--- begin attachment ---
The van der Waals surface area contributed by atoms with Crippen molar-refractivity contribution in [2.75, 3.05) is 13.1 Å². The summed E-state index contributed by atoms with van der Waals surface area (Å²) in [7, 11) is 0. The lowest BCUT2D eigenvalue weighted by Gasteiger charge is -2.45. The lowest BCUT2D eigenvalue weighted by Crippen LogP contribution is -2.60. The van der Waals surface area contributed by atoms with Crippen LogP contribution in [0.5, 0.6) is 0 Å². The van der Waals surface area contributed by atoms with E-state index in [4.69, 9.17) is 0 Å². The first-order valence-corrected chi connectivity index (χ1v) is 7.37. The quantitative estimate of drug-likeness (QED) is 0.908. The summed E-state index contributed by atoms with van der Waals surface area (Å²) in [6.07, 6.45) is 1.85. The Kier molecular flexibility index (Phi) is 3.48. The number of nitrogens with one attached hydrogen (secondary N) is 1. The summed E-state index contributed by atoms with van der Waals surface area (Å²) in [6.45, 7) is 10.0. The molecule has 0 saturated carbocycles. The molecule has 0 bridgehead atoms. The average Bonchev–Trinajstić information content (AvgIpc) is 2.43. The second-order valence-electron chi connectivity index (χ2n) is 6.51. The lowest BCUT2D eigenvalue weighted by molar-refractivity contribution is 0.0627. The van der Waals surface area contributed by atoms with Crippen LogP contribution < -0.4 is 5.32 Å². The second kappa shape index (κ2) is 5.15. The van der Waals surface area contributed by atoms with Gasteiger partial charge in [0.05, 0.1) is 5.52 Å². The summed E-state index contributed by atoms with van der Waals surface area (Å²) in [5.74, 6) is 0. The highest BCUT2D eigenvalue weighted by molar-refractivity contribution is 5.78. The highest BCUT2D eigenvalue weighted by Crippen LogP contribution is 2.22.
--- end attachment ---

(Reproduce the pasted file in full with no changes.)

The van der Waals surface area contributed by atoms with Crippen molar-refractivity contribution in [2.75, 3.05) is 13.1 Å². The summed E-state index contributed by atoms with van der Waals surface area (Å²) in [7, 11) is 0. The lowest BCUT2D eigenvalue weighted by Gasteiger charge is -2.45. The lowest BCUT2D eigenvalue weighted by Crippen LogP contribution is -2.60. The van der Waals surface area contributed by atoms with Crippen LogP contribution in [0.5, 0.6) is 0 Å². The van der Waals surface area contributed by atoms with E-state index in [4.69, 9.17) is 0 Å². The first-order valence-corrected chi connectivity index (χ1v) is 7.37. The quantitative estimate of drug-likeness (QED) is 0.908. The summed E-state index contributed by atoms with van der Waals surface area (Å²) in [6.07, 6.45) is 1.85. The Kier molecular flexibility index (Phi) is 3.48. The number of nitrogens with one attached hydrogen (secondary N) is 1. The summed E-state index contributed by atoms with van der Waals surface area (Å²) in [6.45, 7) is 10.0. The molecule has 0 saturated carbocycles. The molecule has 0 bridgehead atoms. The average Bonchev–Trinajstić information content (AvgIpc) is 2.43. The second-order valence-electron chi connectivity index (χ2n) is 6.51. The lowest BCUT2D eigenvalue weighted by molar-refractivity contribution is 0.0627. The van der Waals surface area contributed by atoms with Crippen LogP contribution < -0.4 is 5.32 Å². The second kappa shape index (κ2) is 5.15. The van der Waals surface area contributed by atoms with Gasteiger partial charge in [0.05, 0.1) is 5.52 Å². The summed E-state index contributed by atoms with van der Waals surface area (Å²) in [5.74, 6) is 0. The highest BCUT2D eigenvalue weighted by molar-refractivity contribution is 5.78. The highest BCUT2D eigenvalue weighted by Crippen LogP contribution is 2.22.